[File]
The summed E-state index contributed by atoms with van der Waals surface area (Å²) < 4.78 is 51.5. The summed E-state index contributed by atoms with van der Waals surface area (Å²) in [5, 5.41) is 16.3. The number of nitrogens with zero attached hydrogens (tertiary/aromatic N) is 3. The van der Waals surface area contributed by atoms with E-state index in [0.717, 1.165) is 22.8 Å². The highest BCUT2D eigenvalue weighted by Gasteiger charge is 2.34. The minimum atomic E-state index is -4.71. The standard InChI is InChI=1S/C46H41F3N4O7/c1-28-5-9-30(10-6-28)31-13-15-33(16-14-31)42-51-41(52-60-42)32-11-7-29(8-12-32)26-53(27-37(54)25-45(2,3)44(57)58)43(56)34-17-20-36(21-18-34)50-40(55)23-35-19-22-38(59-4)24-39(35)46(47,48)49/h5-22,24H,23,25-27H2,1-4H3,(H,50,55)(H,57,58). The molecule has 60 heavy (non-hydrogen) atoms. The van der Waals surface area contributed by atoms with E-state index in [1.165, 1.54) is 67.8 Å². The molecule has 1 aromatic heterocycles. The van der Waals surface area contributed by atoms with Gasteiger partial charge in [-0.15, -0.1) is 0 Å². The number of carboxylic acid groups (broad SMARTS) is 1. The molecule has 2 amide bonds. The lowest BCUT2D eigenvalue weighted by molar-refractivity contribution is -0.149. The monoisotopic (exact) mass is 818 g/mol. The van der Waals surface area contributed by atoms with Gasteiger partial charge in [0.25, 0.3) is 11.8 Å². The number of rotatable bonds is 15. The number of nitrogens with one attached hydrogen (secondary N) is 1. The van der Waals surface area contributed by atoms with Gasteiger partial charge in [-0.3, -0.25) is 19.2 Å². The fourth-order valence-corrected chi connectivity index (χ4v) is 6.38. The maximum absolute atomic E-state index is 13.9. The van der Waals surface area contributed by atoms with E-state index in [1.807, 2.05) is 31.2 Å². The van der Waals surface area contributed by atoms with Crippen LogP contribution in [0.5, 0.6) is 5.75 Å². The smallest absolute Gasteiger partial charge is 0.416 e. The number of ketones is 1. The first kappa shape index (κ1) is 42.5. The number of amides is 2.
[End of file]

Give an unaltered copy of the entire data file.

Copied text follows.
The summed E-state index contributed by atoms with van der Waals surface area (Å²) < 4.78 is 51.5. The summed E-state index contributed by atoms with van der Waals surface area (Å²) in [5, 5.41) is 16.3. The number of nitrogens with zero attached hydrogens (tertiary/aromatic N) is 3. The van der Waals surface area contributed by atoms with E-state index in [0.717, 1.165) is 22.8 Å². The highest BCUT2D eigenvalue weighted by Gasteiger charge is 2.34. The minimum atomic E-state index is -4.71. The standard InChI is InChI=1S/C46H41F3N4O7/c1-28-5-9-30(10-6-28)31-13-15-33(16-14-31)42-51-41(52-60-42)32-11-7-29(8-12-32)26-53(27-37(54)25-45(2,3)44(57)58)43(56)34-17-20-36(21-18-34)50-40(55)23-35-19-22-38(59-4)24-39(35)46(47,48)49/h5-22,24H,23,25-27H2,1-4H3,(H,50,55)(H,57,58). The molecule has 60 heavy (non-hydrogen) atoms. The van der Waals surface area contributed by atoms with E-state index in [1.165, 1.54) is 67.8 Å². The molecule has 1 aromatic heterocycles. The van der Waals surface area contributed by atoms with Gasteiger partial charge in [-0.15, -0.1) is 0 Å². The number of carboxylic acid groups (broad SMARTS) is 1. The molecule has 2 amide bonds. The lowest BCUT2D eigenvalue weighted by molar-refractivity contribution is -0.149. The monoisotopic (exact) mass is 818 g/mol. The van der Waals surface area contributed by atoms with Gasteiger partial charge in [0.25, 0.3) is 11.8 Å². The number of rotatable bonds is 15. The number of nitrogens with one attached hydrogen (secondary N) is 1. The van der Waals surface area contributed by atoms with Gasteiger partial charge in [-0.3, -0.25) is 19.2 Å². The fourth-order valence-corrected chi connectivity index (χ4v) is 6.38. The maximum absolute atomic E-state index is 13.9. The van der Waals surface area contributed by atoms with E-state index in [1.807, 2.05) is 31.2 Å². The van der Waals surface area contributed by atoms with Crippen LogP contribution in [0.5, 0.6) is 5.75 Å². The smallest absolute Gasteiger partial charge is 0.416 e. The number of ketones is 1. The first kappa shape index (κ1) is 42.5. The number of amides is 2.